3 April: Chame to upper Pisang (3,300m)
MI: Today we had an early start planned due to the volume of people we had seen the night before. We were all packed up and in the dining room by 6:50 ready for breakfast. Unfortunately so were most of the other people staying there.
The clear views we had of the Annapurnas rising up behind Chame at dawn soon disappeared as cloud started to roll in. This was our first day into uncharted territory without a guide per sea. Our young porter Himal is now acting as a porter/guide but we have our own plans, so he is now just part of the committee!
Leaving Chame there was a big crowd of trekkers on the road at the same time. Within a short distance we had come to an alternative more difficult route that both Himal and all other Trekkers avoided. We convinced Himal we were going that way and it was worth it. Walking through pine forest way up above the river and road was really pleasant and we felt in isolation again.
Soon after our detour it started to rain and then rain turned to sleet and then snow. Quite good fun initially but after a few hours it was wearing thin. Throughout the morning we took further detours and although the tracks were more undulating than the road we had great satisfaction looking across the river at the stream of Trekkers. We got to cross dodgy bridges and crash through forestry felling areas, brilliant.
We decided to push on without stopping for morning tea or an early lunch to upper Pisang, squeezed between Pisang Peak directly above us and Annapurna 2 directly over the valley. We are midgets in a large landscape. On the other side of Pisang Peak (up and over) is Nar Village where we were a few days ago. Being elevated a few hundred meters above the river Annapurna 2 doesn't look that far above us, although it is 4500m.
John and I were in charge of finding accommodation, Chris came up with the quote of the day requesting 'just check they have hot and cold running women'. We're so crusty (cracked noses and lips, dry skin on the face, dodgy beards, blocked noses thanks to Harm sharing, coughing, dirty), water would seem more appropriate thanks Chris.
The place we found was great, nice comfortable dining room, soft mattresses, clean toilet. Because it had been snowing the solar shower wasn't working so only John showered in a bucket from water boiled on the fireplace. Used my chux multicloth shower (one for face&pits, another for b******s&bits)!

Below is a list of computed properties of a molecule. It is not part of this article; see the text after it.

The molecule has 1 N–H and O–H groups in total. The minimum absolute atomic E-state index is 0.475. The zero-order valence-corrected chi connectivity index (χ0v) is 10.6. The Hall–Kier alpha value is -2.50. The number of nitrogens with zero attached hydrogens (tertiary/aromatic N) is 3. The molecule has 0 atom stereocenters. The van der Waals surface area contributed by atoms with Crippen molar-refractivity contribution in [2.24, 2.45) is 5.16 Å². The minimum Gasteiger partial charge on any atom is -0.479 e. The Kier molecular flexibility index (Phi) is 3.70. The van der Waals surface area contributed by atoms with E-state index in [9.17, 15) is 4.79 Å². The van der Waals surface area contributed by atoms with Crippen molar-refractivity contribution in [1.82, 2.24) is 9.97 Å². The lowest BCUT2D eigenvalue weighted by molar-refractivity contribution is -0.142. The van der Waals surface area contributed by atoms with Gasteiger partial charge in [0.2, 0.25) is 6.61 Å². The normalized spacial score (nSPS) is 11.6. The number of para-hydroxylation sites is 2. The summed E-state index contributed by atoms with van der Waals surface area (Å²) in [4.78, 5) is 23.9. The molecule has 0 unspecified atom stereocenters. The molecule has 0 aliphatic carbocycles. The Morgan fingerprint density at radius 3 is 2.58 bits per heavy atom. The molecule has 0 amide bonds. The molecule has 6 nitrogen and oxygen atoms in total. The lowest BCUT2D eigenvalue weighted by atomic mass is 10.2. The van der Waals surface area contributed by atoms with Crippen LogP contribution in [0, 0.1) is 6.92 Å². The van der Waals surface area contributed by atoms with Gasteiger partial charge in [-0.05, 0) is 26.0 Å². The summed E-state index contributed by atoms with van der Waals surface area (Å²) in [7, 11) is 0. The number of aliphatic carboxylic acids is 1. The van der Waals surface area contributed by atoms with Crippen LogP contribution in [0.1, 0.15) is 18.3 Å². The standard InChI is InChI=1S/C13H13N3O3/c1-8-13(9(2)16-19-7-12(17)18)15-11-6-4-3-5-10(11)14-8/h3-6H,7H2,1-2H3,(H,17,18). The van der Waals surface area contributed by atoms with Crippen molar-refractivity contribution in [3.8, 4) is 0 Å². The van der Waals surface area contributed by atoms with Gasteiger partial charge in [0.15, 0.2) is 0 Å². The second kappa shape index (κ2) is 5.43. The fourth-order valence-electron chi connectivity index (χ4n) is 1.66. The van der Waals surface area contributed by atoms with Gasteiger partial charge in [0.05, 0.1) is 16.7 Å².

Harm and John went for a wonder through the village (which is on the side of a hill) and to see the Gompa. Chris and I hung with lemon tea. Obviously the guys came back reporting on the most outstanding Gompa on the planet, so much so that Harm donated NPR1,000 from his own money, close to $100 NZ, the average monthly wage in Nepal.
Harms sleeping bag and a few things got a bit wet from all the rain/snow and the bag the porters we carrying (that we gave them to use) was not as waterproof as we thought. We had quite heavy snow when the guys were looking around the village, but by the end of the night the everything had pretty much dried in front of the fire.
At last we found a place that the owners have door etiquette in the dining room/kitchen. Even on our minus 5 night when it was snowing the locals just leave the door open in the room where the fire is. The routine is, we close it, they walk through and open it. The comment 'were you born in a tent' receives blank looks and we've decided it's possible, especially in the Nar Phu valley, this was actually the case. Insensitive tourists!
Jackie ...... The $100 NZ was a windup, it was only $10:) The average mthly wage was about right. In fact Harm has been in charge of the kitty since the start and is doing a great job. Have heard him confessing to people a few times he can't see what the notes are after overpaying, but the Nepalese are so honest they say.